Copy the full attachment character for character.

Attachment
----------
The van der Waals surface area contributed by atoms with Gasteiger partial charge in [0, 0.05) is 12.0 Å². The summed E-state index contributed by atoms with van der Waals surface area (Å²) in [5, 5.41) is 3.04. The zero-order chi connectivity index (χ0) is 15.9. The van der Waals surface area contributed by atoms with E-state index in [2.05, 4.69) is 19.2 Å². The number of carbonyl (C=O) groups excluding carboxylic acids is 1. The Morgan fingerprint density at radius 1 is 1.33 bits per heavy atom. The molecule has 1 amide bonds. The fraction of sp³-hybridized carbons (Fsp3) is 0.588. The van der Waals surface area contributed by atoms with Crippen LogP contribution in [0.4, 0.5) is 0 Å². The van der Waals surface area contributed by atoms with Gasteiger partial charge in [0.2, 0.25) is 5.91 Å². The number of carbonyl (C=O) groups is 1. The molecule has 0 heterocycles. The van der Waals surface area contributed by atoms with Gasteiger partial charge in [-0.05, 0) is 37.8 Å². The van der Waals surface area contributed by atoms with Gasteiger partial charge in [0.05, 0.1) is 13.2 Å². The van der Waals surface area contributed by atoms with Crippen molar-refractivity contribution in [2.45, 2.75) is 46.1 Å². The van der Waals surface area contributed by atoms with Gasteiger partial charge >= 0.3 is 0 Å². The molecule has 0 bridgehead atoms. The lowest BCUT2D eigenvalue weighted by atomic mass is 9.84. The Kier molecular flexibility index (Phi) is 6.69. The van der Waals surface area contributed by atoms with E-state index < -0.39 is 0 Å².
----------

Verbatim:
The van der Waals surface area contributed by atoms with Gasteiger partial charge in [0, 0.05) is 12.0 Å². The summed E-state index contributed by atoms with van der Waals surface area (Å²) in [5, 5.41) is 3.04. The zero-order chi connectivity index (χ0) is 15.9. The van der Waals surface area contributed by atoms with E-state index in [2.05, 4.69) is 19.2 Å². The number of carbonyl (C=O) groups excluding carboxylic acids is 1. The Morgan fingerprint density at radius 1 is 1.33 bits per heavy atom. The molecule has 1 amide bonds. The fraction of sp³-hybridized carbons (Fsp3) is 0.588. The van der Waals surface area contributed by atoms with Crippen LogP contribution in [0.4, 0.5) is 0 Å². The van der Waals surface area contributed by atoms with Gasteiger partial charge in [0.2, 0.25) is 5.91 Å². The number of carbonyl (C=O) groups is 1. The molecule has 0 heterocycles. The van der Waals surface area contributed by atoms with Gasteiger partial charge in [-0.05, 0) is 37.8 Å². The van der Waals surface area contributed by atoms with Gasteiger partial charge in [0.05, 0.1) is 13.2 Å². The van der Waals surface area contributed by atoms with Crippen molar-refractivity contribution in [2.45, 2.75) is 46.1 Å². The van der Waals surface area contributed by atoms with Gasteiger partial charge >= 0.3 is 0 Å². The molecule has 0 bridgehead atoms. The lowest BCUT2D eigenvalue weighted by atomic mass is 9.84. The Kier molecular flexibility index (Phi) is 6.69. The van der Waals surface area contributed by atoms with E-state index < -0.39 is 0 Å².